Baikonur Cosmodrome

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Baikonur or Baykonur Cosmodrome

(both: bī'kəno͞or`), formerly secret aerospace launch complex, Qyzylorda prov., S central Kazakhstan, near Baikonur (originally, 1958–95, Leninsk) but c.200 mi (320 km) SW of the mining town of Baikonur, whose name it was given to mislead the curious. The first facilities were built in the mid-1950s and served as the center for the Soviet space program. In Aug., 1957, the site was used to test an intercontinental ballistic missile; less than two months later Sputnik I, the world's first artificial satellite, was launched from Baikonur. In 1961 human spaceflight began there when the Vostok piloted by Yuri GagarinGagarin, Yuri Alekseyevich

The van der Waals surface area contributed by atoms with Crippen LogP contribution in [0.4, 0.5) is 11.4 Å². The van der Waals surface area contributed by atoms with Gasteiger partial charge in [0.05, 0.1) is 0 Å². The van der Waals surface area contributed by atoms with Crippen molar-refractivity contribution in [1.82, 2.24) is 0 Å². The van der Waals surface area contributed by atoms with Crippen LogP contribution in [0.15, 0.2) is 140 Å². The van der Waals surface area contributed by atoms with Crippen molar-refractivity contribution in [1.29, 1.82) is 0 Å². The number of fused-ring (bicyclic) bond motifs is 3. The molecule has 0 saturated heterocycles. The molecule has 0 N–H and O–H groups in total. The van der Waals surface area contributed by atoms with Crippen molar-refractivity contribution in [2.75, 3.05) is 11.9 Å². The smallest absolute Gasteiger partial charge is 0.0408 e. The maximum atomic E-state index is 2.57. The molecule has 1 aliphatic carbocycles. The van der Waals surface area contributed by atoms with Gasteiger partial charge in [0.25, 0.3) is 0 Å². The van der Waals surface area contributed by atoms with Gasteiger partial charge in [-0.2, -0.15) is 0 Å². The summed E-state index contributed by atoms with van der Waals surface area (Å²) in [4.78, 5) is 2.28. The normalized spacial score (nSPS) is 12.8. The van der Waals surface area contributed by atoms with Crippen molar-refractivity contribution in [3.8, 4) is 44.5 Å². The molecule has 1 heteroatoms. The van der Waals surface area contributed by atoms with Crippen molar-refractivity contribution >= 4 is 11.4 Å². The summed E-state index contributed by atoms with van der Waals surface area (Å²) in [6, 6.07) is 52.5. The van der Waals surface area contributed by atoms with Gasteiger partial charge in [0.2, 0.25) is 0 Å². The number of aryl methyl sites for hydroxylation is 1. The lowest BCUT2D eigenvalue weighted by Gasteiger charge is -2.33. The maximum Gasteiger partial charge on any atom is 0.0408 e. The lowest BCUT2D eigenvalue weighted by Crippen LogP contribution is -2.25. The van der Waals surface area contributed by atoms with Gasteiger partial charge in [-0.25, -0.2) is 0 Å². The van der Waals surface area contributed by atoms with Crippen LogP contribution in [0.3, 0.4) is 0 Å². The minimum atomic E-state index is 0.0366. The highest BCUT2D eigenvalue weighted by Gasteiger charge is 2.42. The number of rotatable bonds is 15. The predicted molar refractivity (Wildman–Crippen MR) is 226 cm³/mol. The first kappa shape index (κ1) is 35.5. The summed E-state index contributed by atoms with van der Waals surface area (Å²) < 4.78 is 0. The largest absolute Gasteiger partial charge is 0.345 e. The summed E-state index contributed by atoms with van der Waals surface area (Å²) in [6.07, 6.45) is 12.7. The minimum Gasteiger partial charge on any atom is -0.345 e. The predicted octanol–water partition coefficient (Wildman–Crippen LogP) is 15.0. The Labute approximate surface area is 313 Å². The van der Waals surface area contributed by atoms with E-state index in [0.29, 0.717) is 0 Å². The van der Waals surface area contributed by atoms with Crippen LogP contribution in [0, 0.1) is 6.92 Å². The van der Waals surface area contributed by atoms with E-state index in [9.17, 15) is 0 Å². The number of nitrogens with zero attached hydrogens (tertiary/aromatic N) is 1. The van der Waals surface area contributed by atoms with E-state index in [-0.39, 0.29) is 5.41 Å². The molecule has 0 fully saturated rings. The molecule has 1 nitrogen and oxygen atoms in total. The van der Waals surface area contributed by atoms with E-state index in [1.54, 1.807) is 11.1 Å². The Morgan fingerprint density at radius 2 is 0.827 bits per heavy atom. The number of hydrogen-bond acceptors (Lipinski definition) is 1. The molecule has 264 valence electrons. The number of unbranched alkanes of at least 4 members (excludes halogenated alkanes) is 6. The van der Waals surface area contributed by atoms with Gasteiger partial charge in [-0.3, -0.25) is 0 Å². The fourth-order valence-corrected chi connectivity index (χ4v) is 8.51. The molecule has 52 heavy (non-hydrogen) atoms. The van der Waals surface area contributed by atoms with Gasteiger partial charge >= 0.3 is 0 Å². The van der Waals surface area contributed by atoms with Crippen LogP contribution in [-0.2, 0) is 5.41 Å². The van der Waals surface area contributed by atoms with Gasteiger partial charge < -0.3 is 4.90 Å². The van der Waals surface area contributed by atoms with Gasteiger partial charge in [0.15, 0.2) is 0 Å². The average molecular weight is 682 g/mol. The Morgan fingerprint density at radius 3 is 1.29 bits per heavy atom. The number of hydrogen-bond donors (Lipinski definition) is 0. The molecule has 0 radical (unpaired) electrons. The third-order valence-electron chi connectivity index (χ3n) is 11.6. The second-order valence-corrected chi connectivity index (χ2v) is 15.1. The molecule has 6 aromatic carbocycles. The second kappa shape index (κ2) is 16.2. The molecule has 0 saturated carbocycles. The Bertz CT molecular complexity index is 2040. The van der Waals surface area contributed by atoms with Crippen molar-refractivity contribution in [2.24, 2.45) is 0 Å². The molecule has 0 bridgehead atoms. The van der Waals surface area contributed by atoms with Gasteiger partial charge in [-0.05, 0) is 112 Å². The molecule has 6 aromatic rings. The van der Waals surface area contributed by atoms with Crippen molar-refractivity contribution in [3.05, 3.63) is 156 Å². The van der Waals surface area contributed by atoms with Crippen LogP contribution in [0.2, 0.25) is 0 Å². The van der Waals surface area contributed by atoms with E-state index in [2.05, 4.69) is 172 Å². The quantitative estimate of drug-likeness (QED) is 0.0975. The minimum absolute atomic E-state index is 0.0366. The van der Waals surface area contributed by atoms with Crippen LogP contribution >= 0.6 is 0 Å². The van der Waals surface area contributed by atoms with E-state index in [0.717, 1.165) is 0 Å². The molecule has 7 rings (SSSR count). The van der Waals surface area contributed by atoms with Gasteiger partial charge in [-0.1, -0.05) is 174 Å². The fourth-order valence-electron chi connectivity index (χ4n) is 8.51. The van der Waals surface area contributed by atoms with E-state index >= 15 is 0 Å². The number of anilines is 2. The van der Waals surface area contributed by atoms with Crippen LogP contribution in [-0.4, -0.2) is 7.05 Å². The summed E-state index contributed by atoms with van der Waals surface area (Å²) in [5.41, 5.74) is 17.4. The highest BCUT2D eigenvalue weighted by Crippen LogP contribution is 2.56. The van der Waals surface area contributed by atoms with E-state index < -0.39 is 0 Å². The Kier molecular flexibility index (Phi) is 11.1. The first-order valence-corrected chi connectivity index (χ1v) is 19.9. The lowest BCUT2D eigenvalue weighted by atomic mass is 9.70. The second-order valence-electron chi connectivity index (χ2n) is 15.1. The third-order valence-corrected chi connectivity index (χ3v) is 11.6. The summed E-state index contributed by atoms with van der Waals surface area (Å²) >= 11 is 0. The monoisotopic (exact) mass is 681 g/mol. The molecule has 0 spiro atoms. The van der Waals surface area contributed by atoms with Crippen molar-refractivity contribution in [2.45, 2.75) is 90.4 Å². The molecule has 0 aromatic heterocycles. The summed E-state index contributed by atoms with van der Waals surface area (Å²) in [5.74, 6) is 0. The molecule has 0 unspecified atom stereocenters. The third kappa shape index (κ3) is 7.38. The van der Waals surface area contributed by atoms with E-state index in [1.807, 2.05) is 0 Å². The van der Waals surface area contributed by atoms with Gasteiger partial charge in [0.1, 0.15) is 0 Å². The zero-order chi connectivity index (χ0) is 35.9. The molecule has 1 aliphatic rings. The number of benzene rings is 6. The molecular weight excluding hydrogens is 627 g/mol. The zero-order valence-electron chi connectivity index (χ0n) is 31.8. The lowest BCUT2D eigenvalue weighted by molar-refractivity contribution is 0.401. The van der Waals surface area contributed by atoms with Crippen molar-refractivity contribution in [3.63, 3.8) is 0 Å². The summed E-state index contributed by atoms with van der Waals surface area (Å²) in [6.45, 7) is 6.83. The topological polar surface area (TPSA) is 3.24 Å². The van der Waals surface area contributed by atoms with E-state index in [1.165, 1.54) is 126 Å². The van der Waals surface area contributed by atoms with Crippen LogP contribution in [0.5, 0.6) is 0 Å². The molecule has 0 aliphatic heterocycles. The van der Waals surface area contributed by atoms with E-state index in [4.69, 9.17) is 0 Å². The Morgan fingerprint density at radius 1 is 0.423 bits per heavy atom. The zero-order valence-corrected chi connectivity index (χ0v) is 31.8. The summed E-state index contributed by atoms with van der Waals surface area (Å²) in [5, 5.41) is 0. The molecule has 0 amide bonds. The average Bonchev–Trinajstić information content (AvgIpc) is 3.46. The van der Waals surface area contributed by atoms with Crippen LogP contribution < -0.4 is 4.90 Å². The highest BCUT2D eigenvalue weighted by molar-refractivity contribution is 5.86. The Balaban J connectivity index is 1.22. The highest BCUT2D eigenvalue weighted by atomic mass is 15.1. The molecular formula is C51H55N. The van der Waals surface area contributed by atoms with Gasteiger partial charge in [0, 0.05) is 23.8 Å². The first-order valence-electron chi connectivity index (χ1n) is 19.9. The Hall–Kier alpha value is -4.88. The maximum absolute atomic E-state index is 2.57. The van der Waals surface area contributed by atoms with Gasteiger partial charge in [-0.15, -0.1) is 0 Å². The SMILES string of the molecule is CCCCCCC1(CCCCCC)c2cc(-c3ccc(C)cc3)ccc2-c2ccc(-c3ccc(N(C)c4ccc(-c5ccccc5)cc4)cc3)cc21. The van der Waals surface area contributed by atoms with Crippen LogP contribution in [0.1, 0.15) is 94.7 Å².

, 1934–68, Russian astronaut (cosmonaut), b. near Gzhatsk, RSFSR. He was the first in history to be rocketed into orbital space flight. His flight on Apr. 12, 1961, lasted 1 hr. 48 min. and circled the earth once.
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 was launched and orbited the earth, and all subsequent Soviet missions originated there. After the breakup of the USSR, the Cosmodrome reverted to Kazakhstan, but since the early 1990s it has been leased by Russia for its space program. It also is used for missions to the International Space Station.
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Designated Rimsat 2, the Gorizont launched from the Baikinour Cosmodrome by a Proton SL-12 rocket on April 20 "has taken up position at 142.